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Thread: Brahma - God of creation

  1. #1

    Smile Brahma - God of creation

    Part 1: The Hindu Trinity & Lord Brahma



    In the Hindu tradition, the whole creation is the dynamic game of three fundamental forces symbolized by the three gods: Brahma, Vishnu, and Shiva. This triad is made up of the creator (Brahma), the sustainer (Vishnu) and the destroyer or transcendent (Shiva). The correspondence of these three principles (creation, sustenance and destruction) in our daily existence is to be found in birth, life, and death. These correspondences occur not only at a physical level, but at psychic level as well. They represent the very basis of the universe, in its continuous becoming.

    Here, we talk about Lord Brahma or the Creator of the Universe, as depicted in the Hindu cosmology.

    The Force of Spiritual Becoming

    The path of the human being to spiritual perfection has to be trod with a creative, positive inner attitude. This attitude, named "cosmic optimism", expresses the dynamism of life and derives from a sublime ideal. It means the recognition and identification of each of us with the fundamental divine energy that created everything. The creative inner attitude offers us the possibility of discovering our true, profound nature, accelerating our spiritual progress. This creative inner attitude is a part of the evolutionary process itself. It may be awakened and amplified through the process of resonance with Brahma's specific energy.

    Brahma's World of Splendors


    The Hindu tradition perceives the cosmic activity of the Supreme Being (God) as threefold: the creation, the sustenance and the destruction and associate these three activities with the main deities: Brahma, Vishnu, and Shiva. As we already mentioned, Brahma represents the creator aspect of the divine. Vishnu sustains the creation and represents the eternal principle of preservation, and Shiva represents the principle of dissolution, of the destruction of evil, of transcendence.


    We have to understand that basically, Brahma, Vishnu and Shiva are not three distinct deities, independent from each other, but they represent in fact the same Supreme Force, in its three different aspects. Brahma is the creator of the universe and of all beings. His world is Brahmaloka, containing all the splendors of the earth and all other worlds.

    In the Hindu tradition, Brahma's most common representation is four-headed, four arms, and red skin. He holds a cup, a bow (or in other representations a book of prayers), a spoon and the Vedas, created and spread by him. He sits in the lotus pose. When he moves around, he has as vehicle a white swan, endowed with magic powers: she may separate soma (divine nectar) and milk from water, as well as good from evil. Unlike all the other gods, Brahma carries no weapon. Although Brahma is the equal of Vishnu and Shiva, his popularity is no longer at its peak.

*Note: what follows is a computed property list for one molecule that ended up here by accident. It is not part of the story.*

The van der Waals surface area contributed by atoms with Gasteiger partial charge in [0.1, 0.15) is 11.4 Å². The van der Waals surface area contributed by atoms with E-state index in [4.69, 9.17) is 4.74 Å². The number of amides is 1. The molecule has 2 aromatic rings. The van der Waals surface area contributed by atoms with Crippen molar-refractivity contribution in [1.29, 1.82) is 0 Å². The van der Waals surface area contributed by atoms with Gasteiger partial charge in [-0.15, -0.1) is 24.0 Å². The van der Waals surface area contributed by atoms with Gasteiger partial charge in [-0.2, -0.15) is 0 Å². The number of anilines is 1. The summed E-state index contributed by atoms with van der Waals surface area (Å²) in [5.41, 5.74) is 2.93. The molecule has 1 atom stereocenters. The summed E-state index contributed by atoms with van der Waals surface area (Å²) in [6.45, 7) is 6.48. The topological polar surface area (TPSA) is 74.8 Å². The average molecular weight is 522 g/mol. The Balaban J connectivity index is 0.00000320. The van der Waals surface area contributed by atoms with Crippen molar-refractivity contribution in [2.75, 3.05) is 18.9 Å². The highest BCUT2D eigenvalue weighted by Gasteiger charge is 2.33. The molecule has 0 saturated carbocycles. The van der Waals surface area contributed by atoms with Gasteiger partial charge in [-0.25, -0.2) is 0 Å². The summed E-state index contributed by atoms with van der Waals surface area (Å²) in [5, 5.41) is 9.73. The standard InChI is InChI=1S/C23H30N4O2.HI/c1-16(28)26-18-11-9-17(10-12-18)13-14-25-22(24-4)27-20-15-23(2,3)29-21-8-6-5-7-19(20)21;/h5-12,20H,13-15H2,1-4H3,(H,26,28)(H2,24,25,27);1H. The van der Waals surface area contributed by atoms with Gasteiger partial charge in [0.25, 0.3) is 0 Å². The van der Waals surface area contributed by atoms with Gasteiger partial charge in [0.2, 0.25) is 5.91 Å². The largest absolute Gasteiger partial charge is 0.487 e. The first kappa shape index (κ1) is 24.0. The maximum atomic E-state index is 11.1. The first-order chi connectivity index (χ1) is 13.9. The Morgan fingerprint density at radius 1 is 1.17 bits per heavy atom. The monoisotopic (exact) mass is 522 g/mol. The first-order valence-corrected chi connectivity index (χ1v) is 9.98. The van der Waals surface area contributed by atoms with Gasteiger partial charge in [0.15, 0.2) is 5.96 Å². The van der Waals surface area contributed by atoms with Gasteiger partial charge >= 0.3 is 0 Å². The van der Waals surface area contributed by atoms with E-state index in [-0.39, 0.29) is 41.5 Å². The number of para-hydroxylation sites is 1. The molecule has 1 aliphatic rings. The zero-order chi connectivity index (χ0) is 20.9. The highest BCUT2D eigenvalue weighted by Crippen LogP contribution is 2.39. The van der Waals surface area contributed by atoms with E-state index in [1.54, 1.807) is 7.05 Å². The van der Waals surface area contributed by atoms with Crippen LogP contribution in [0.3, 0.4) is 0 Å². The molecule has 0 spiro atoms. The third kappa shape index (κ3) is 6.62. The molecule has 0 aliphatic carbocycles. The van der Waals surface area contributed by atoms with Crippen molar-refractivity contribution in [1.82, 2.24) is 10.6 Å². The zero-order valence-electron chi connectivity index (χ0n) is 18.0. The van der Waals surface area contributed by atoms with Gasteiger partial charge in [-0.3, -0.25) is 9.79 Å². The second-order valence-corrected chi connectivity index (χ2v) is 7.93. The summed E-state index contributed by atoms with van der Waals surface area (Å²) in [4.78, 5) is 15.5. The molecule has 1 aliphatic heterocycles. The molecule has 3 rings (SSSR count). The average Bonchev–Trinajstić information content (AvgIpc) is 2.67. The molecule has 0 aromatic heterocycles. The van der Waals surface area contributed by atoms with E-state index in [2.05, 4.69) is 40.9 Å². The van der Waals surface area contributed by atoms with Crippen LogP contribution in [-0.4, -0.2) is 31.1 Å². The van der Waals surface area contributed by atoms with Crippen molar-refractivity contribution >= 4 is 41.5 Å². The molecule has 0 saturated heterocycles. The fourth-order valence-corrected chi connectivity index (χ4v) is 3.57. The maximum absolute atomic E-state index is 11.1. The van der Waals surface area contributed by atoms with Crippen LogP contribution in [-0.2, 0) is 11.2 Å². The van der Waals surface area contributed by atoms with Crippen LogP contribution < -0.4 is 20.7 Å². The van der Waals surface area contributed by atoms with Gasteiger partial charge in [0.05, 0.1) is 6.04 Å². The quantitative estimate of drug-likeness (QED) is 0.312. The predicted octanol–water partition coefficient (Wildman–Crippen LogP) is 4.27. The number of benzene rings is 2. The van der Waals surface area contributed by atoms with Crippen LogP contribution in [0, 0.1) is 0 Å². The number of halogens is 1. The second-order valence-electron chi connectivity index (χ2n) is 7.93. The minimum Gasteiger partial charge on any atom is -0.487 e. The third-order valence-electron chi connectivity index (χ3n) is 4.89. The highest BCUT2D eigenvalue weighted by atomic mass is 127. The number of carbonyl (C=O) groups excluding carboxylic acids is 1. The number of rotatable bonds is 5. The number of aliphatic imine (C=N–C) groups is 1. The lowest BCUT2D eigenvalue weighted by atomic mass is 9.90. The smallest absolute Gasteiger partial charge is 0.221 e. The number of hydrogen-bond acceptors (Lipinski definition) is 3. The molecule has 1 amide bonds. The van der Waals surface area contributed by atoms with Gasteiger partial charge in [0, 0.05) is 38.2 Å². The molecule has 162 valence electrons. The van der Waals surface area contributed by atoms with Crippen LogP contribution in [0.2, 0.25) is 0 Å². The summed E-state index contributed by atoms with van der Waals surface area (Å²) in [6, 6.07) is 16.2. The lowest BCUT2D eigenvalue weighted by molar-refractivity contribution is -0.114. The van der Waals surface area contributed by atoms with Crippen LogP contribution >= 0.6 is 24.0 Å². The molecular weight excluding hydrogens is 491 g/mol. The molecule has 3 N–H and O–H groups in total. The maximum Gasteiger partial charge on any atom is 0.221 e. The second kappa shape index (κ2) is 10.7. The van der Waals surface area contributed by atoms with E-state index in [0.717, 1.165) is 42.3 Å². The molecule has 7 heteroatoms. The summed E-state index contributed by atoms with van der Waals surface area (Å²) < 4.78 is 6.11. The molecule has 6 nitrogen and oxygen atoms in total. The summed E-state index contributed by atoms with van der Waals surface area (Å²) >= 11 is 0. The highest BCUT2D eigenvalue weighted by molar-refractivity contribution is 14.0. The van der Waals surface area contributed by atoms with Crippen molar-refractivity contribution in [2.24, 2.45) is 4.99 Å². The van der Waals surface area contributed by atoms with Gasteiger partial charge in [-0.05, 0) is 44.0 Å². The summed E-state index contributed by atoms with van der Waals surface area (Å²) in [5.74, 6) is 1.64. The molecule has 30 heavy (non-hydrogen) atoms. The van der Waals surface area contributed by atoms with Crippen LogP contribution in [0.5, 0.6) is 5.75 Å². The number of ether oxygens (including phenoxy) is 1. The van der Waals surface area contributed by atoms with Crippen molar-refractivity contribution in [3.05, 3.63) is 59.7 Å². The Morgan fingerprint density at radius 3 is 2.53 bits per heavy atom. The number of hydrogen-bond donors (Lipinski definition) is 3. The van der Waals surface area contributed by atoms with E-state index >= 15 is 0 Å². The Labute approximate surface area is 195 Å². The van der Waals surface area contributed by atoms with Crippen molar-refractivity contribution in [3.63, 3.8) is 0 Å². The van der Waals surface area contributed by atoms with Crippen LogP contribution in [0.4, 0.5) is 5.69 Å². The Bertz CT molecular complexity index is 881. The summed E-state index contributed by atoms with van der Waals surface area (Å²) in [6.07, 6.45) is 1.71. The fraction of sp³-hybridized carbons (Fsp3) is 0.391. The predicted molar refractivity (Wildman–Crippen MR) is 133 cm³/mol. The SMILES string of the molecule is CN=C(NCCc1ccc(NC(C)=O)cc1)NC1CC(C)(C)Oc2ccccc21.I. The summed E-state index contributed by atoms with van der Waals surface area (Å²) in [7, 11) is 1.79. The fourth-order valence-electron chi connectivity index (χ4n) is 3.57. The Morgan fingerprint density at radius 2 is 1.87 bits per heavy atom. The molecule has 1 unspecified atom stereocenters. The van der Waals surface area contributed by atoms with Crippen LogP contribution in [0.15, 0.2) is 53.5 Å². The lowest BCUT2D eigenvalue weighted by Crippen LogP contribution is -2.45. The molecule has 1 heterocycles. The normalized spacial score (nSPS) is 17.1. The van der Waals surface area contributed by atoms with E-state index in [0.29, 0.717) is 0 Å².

Part 2: The Many Faces of Brahma


    According to "Shatapatha Brahman" writing, the creator - Brahma was born from "Brahman" or God. Wishing to create the universe, Brahman first created the water, in which he placed his seed. This seed transformed into a golden egg, from which Brahma appeared. According to the Puranas, Brahma is the son of God and the feminine energy or Maya. Nonetheless, there are other sources sustaining that Maya is Brahma's daughter or wife.

    What is Maya?
    Maya is the symbol of the cosmic illusion, whose veil does not allow mortals to perceive God. Maya has two aspects: Avidya Maya, the ignorance that estranges mortals from God, and enslaves him more and more into the universe of the senses, and Vidya Maya, the liberating knowledge that gradually leads mortals to the ineffable and intoxicating communion with God.

    Saraswati: Brahma's Feminine Facet
    "Saraswati, Brahma's feminine counterpart radiates more than the light of ten billion moons. Her ornaments are purified in the heavenly fire. She is the mother of the Vedas, the embodiment of nature and the patron of the arts and sciences. Saraswati is always smiling and her beauty surpasses all imagination. Her body is covered in jewels and pearls. When the identification with Saraswati is perfect, all the 64 arts become known." (Saraswati Stotra)


    Saraswathy is the worship governing wisdom and sciences. The Sanskrit term "sara" means "essence" and "swa" means "self", consequently the translation for Saraswati is the essence of the self. Saraswati symbolizes Brahma's creative force. All those seeking knowledge, mainly teachers, professors, scientists, students, worship the goddess Saraswati. She is very beautiful, gracious and young. Saraswati is also the master of the 64 arts, of which the art of love is the first and most important. Her representation is that of a woman with four arms, dressed in a white sari, sitting on a white lotus flower. The swan that accompanies her is also white, the color of peace. As the patron of arts, she sings at the instrument called vina. In her right hands she holds a book made of palm leaves, and a lotus, symbol of using the knowledge with love and kindness in order to ensure the prosperity of mankind. In her left hands she wears a necklace of pearls, symbolizing meditation and contemplation, as well as the path leading to samadhi, the total experience of God. Her four arms stand for her omnipresence and omnipotence. The front arms reflect her presence and action in the physical world, and her back arms her active presence in the spiritual world.